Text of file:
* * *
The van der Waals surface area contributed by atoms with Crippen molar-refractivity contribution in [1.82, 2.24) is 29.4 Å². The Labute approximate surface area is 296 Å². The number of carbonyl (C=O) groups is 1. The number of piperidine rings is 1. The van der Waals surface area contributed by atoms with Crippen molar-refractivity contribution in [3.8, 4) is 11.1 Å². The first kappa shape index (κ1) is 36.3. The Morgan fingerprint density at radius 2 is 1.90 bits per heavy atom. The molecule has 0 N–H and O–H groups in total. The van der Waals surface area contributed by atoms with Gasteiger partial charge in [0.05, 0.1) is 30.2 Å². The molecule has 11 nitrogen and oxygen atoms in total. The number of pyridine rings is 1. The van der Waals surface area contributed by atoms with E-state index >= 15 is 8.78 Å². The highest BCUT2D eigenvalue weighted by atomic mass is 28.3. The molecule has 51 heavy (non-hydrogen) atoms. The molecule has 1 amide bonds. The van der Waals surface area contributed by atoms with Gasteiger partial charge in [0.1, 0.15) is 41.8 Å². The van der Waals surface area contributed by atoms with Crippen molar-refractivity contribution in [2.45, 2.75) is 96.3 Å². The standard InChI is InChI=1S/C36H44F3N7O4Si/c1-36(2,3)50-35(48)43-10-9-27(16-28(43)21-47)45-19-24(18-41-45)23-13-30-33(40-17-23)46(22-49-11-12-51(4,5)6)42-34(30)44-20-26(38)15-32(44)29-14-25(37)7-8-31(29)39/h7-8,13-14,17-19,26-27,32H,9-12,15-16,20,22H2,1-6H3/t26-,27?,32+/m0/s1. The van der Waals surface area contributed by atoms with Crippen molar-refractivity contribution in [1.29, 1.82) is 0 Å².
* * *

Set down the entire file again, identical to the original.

The van der Waals surface area contributed by atoms with Crippen molar-refractivity contribution in [1.82, 2.24) is 29.4 Å². The Labute approximate surface area is 296 Å². The number of carbonyl (C=O) groups is 1. The number of piperidine rings is 1. The van der Waals surface area contributed by atoms with Crippen molar-refractivity contribution in [3.8, 4) is 11.1 Å². The first kappa shape index (κ1) is 36.3. The Morgan fingerprint density at radius 2 is 1.90 bits per heavy atom. The molecule has 0 N–H and O–H groups in total. The van der Waals surface area contributed by atoms with Gasteiger partial charge in [0.05, 0.1) is 30.2 Å². The molecule has 11 nitrogen and oxygen atoms in total. The number of pyridine rings is 1. The van der Waals surface area contributed by atoms with E-state index >= 15 is 8.78 Å². The highest BCUT2D eigenvalue weighted by atomic mass is 28.3. The molecule has 51 heavy (non-hydrogen) atoms. The molecule has 1 amide bonds. The van der Waals surface area contributed by atoms with Gasteiger partial charge in [0.1, 0.15) is 41.8 Å². The van der Waals surface area contributed by atoms with Crippen molar-refractivity contribution in [2.45, 2.75) is 96.3 Å². The standard InChI is InChI=1S/C36H44F3N7O4Si/c1-36(2,3)50-35(48)43-10-9-27(16-28(43)21-47)45-19-24(18-41-45)23-13-30-33(40-17-23)46(22-49-11-12-51(4,5)6)42-34(30)44-20-26(38)15-32(44)29-14-25(37)7-8-31(29)39/h7-8,13-14,17-19,26-27,32H,9-12,15-16,20,22H2,1-6H3/t26-,27?,32+/m0/s1. The van der Waals surface area contributed by atoms with Crippen molar-refractivity contribution in [1.29, 1.82) is 0 Å².